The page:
By Eduardo Gonzales, MD
How common is breast cancer in the Philippines? Is it true that this cancer is curable? —firstname.lastname@example.org
The Philippines has the highest incidence of breast cancer in Southeast Asia, and the ninth highest in the world. With about 10,000 new cases discovered every year, the disease is already the most common form of cancer among Filipinos, having overtaken lung cancer in recent years. It accounts for 16 percent of all reported cancer cases in the country and nearly 30 percent of all female cancers. Experts project that that three out of every 100 Filipinas will develop breast cancer in their lifetime.
Breast cancer is curable
Breast cancer is curable, but only if detected and treated at an early stage, i.e., stage 0 or stage 1, when the tumor is smaller than the size of a peanut (l2 centimeters or smaller). Statistics bear this out—the 10-year survival rate of stages 0 and 1 breast cancer patients who underwent standard treatment is 100 percent.
Currently, the 10-year survival rate among Filipinas with breast cancer is only 40 percent, very much lower than the 80 to 98 percent in developed countries. According to experts, this low survival rate is primarily due to the lack of awareness about the disease resulting in a high proportion of women presenting with late-stage disease, and only secondarily to the lack of adequate diagnosis and treatment facilities.
The key to beating breast cancer
Evidently, awareness about the disease is the key to beating breast cancer. Hence, every woman should be familiar with how her breasts normally look and feel and report any changes to her physician right away. The most common manifestation of breast cancer that a woman should be wary of is a mass or a lump in the breast. Other common signs and symptoms include breast pain and skin changes such as redness and dimpling, and dimpling of, or unusual discharge from, the nipple.
Likewise, all women should be aware of the need to undergo periodic screening test for breast cancer as well as the benefits and limitations of screening.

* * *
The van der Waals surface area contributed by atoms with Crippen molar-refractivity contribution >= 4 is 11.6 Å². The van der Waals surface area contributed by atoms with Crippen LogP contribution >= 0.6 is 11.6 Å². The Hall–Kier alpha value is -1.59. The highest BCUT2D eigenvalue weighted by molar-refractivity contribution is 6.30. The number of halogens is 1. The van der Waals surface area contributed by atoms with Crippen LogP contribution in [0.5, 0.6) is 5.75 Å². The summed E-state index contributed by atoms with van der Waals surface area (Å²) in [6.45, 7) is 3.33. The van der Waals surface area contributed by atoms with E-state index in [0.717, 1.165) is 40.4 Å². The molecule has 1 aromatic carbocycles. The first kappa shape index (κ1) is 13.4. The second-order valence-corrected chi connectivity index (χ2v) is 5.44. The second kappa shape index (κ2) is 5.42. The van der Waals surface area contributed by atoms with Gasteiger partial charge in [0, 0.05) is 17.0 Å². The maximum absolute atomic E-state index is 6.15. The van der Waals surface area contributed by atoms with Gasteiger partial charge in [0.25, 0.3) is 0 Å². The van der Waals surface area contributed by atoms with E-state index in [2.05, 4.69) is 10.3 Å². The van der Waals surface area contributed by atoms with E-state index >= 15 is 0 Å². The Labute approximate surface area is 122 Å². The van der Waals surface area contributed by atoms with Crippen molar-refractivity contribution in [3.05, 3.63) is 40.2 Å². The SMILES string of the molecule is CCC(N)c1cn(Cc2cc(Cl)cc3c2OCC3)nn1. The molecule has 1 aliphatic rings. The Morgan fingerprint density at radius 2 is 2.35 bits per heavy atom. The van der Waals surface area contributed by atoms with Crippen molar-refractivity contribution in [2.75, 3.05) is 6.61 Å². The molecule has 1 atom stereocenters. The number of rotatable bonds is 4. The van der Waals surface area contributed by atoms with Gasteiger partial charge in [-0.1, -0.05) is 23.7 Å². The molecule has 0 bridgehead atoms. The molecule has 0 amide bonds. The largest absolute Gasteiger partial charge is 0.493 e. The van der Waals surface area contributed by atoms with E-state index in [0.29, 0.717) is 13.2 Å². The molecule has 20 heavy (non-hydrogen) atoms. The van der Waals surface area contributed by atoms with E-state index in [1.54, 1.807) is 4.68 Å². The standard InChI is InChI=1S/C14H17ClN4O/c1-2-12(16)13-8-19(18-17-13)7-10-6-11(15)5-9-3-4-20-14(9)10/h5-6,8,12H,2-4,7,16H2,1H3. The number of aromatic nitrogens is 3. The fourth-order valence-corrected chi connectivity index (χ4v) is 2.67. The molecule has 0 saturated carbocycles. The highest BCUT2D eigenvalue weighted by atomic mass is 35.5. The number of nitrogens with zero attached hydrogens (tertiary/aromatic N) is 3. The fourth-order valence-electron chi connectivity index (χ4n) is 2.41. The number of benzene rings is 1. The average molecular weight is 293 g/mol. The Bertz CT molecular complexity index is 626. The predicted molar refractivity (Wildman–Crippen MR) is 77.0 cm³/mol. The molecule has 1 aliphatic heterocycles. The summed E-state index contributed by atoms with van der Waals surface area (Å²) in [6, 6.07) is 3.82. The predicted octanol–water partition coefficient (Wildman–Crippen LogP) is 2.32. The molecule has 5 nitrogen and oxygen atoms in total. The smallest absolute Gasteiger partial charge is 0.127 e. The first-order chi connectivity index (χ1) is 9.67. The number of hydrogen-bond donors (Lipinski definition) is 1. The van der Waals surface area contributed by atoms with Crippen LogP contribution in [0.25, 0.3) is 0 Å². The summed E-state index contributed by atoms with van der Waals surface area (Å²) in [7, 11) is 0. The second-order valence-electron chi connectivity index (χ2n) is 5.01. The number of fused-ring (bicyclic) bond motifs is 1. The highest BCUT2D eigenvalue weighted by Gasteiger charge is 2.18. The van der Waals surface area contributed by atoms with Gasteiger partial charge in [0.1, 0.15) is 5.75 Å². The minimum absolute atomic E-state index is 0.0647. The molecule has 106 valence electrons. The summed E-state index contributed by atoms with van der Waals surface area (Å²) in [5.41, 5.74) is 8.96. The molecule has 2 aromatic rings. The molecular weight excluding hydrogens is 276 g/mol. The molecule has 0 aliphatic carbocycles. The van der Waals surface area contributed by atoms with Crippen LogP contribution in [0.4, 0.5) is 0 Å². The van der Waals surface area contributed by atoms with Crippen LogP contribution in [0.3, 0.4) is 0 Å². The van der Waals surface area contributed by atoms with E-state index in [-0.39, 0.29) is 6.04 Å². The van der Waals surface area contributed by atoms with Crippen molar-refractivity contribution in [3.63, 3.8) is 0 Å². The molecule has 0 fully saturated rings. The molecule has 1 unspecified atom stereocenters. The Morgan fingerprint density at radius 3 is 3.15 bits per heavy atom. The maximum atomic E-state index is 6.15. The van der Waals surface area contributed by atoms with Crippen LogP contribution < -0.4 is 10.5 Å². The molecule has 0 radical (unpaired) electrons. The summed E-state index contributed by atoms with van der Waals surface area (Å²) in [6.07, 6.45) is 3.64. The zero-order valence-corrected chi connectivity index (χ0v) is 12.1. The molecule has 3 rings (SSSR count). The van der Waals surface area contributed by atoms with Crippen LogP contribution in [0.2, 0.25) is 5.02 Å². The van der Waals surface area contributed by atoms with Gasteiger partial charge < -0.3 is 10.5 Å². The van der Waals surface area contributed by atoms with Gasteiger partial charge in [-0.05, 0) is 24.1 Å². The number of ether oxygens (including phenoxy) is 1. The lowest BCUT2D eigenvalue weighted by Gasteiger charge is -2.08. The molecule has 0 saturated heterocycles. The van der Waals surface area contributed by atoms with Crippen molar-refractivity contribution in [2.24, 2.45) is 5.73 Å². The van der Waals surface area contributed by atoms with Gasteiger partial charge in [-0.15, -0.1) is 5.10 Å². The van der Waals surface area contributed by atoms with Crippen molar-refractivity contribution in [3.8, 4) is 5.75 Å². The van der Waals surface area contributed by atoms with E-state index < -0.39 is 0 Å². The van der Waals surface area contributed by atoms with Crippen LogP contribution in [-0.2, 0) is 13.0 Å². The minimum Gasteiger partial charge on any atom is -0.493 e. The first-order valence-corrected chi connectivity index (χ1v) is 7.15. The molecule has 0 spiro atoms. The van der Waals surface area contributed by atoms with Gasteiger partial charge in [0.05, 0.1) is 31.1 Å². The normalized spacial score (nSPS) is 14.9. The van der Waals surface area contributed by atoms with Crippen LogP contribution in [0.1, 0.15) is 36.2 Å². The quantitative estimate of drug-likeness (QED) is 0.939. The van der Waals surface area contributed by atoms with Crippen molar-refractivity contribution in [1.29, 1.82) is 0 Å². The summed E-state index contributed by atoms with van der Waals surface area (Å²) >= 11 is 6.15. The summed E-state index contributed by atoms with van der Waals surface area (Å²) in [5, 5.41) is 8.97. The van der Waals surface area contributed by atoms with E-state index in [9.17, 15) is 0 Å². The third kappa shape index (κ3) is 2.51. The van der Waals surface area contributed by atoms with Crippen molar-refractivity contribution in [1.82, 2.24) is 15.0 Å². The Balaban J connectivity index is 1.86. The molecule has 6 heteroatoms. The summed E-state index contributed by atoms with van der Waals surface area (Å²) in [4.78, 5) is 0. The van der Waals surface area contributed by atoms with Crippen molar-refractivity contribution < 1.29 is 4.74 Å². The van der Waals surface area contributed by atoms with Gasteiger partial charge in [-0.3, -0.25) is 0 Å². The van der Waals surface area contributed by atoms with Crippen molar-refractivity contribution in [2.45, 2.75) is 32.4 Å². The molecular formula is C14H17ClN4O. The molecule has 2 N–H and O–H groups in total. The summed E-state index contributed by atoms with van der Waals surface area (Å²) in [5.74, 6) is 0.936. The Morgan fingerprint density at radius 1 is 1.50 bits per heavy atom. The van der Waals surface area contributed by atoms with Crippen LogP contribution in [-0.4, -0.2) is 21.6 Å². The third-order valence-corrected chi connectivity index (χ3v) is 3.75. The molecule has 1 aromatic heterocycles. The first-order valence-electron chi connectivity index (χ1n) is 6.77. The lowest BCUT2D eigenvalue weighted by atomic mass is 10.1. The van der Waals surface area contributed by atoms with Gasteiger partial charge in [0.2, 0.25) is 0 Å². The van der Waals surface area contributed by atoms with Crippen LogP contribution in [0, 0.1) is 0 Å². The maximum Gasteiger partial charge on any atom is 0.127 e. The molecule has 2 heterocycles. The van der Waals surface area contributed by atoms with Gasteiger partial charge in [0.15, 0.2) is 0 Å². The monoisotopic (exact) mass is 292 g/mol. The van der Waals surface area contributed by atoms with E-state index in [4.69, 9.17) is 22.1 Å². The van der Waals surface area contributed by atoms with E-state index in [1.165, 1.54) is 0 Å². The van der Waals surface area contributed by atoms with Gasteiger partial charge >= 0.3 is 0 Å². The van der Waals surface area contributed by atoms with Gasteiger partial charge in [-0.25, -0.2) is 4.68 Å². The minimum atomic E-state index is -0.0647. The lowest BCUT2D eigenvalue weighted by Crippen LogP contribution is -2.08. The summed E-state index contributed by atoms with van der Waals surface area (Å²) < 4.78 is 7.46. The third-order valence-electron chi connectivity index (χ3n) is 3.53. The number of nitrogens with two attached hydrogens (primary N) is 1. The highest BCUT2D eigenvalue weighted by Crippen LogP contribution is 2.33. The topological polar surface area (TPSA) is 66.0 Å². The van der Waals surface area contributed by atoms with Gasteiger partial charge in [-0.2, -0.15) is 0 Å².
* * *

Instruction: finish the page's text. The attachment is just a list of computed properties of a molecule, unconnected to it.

Screening tests for breast cancer
Currently, the only breast cancer screening tests recommended by the American Cancer Society (ACS) for women with average risk for breast cancer is mammography. Incidentally, women at average risk of breast cancer are those who are without a personal or a family history of breast cancer, a suspected or confirmed genetic mutation known to increase risk of breast cancer (e.g., BRCA), or a history of previous radiotherapy to the chest at a young age while those who possess any of the mentioned factors are at high risk.
Mammography is simply x-ray examination of the breast, a procedure that detects breast tumors long before they can be felt by the fingers. Mammography, however, is not perfect. It can miss some cancers and sometimes additional test will be needed to find out if something found on a mammogram is cancer or not. There’s also a small possibility of being diagnosed with a cancer that never would have caused any problems had it not been found during screening.
Latest (2015) Recommendations on Breast Cancer Screening
The following are the current screening recommendations of the American Cancer Society (ACS) for women with an average risk for breast cancer:
1. Women age 45 to 54 should get mammograms every year.
2. Women age 55 and older should switch to mammograms every two years, or have the choice to continue yearly screening.
3. Women ages 40 to 44 should have the choice to start annual breast cancer screening with mammograms if they wish to do so.
The ACS also recommends that women should continue screening mammography as long as their overall health is good and they have a life expectancy of 10 years or longer.
Incidentally, women who are at high risk for breast cancer should plan their screening test in consultation with their doctor. Often, among these women, an MRI exam as an adjunct to mammography is indicated.
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